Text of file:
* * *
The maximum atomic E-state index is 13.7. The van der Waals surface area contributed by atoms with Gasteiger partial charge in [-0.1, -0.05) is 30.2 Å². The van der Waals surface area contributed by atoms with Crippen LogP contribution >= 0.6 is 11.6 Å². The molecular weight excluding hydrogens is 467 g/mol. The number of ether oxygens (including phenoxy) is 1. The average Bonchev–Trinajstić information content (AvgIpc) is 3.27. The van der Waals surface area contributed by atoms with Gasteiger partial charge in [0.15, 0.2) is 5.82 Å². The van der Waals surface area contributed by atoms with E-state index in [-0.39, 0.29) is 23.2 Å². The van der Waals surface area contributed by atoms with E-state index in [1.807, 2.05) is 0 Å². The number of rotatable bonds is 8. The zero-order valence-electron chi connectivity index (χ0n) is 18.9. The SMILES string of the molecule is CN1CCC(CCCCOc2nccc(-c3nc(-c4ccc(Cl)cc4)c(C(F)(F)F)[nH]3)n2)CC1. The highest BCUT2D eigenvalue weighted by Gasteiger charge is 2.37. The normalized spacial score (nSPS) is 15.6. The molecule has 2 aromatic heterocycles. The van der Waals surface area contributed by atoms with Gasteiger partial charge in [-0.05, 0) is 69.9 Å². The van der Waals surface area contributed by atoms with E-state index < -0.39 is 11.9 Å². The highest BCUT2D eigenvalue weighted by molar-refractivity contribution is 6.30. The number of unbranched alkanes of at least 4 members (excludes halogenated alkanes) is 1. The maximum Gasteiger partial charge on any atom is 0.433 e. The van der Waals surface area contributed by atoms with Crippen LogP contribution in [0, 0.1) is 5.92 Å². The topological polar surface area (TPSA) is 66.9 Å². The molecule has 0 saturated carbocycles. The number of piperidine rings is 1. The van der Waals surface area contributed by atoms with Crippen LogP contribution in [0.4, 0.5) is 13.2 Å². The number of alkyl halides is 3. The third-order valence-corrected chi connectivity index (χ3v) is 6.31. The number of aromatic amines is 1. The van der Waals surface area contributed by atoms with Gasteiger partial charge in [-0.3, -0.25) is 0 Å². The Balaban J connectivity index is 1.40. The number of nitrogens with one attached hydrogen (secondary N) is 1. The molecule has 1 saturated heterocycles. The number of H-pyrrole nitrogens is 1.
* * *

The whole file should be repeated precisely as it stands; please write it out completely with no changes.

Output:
The maximum atomic E-state index is 13.7. The van der Waals surface area contributed by atoms with Gasteiger partial charge in [-0.1, -0.05) is 30.2 Å². The van der Waals surface area contributed by atoms with Crippen LogP contribution >= 0.6 is 11.6 Å². The molecular weight excluding hydrogens is 467 g/mol. The number of ether oxygens (including phenoxy) is 1. The average Bonchev–Trinajstić information content (AvgIpc) is 3.27. The van der Waals surface area contributed by atoms with Gasteiger partial charge in [0.15, 0.2) is 5.82 Å². The van der Waals surface area contributed by atoms with E-state index in [-0.39, 0.29) is 23.2 Å². The van der Waals surface area contributed by atoms with E-state index in [1.807, 2.05) is 0 Å². The number of rotatable bonds is 8. The zero-order valence-electron chi connectivity index (χ0n) is 18.9. The SMILES string of the molecule is CN1CCC(CCCCOc2nccc(-c3nc(-c4ccc(Cl)cc4)c(C(F)(F)F)[nH]3)n2)CC1. The highest BCUT2D eigenvalue weighted by Gasteiger charge is 2.37. The normalized spacial score (nSPS) is 15.6. The molecule has 2 aromatic heterocycles. The van der Waals surface area contributed by atoms with Gasteiger partial charge in [-0.05, 0) is 69.9 Å². The van der Waals surface area contributed by atoms with E-state index < -0.39 is 11.9 Å². The highest BCUT2D eigenvalue weighted by molar-refractivity contribution is 6.30. The number of unbranched alkanes of at least 4 members (excludes halogenated alkanes) is 1. The maximum Gasteiger partial charge on any atom is 0.433 e. The van der Waals surface area contributed by atoms with Crippen LogP contribution in [0, 0.1) is 5.92 Å². The topological polar surface area (TPSA) is 66.9 Å². The molecule has 0 saturated carbocycles. The number of piperidine rings is 1. The van der Waals surface area contributed by atoms with Crippen LogP contribution in [0.4, 0.5) is 13.2 Å². The number of alkyl halides is 3. The third-order valence-corrected chi connectivity index (χ3v) is 6.31. The number of aromatic amines is 1. The van der Waals surface area contributed by atoms with Gasteiger partial charge in [-0.3, -0.25) is 0 Å². The Balaban J connectivity index is 1.40. The number of nitrogens with one attached hydrogen (secondary N) is 1. The molecule has 1 saturated heterocycles. The number of H-pyrrole nitrogens is 1.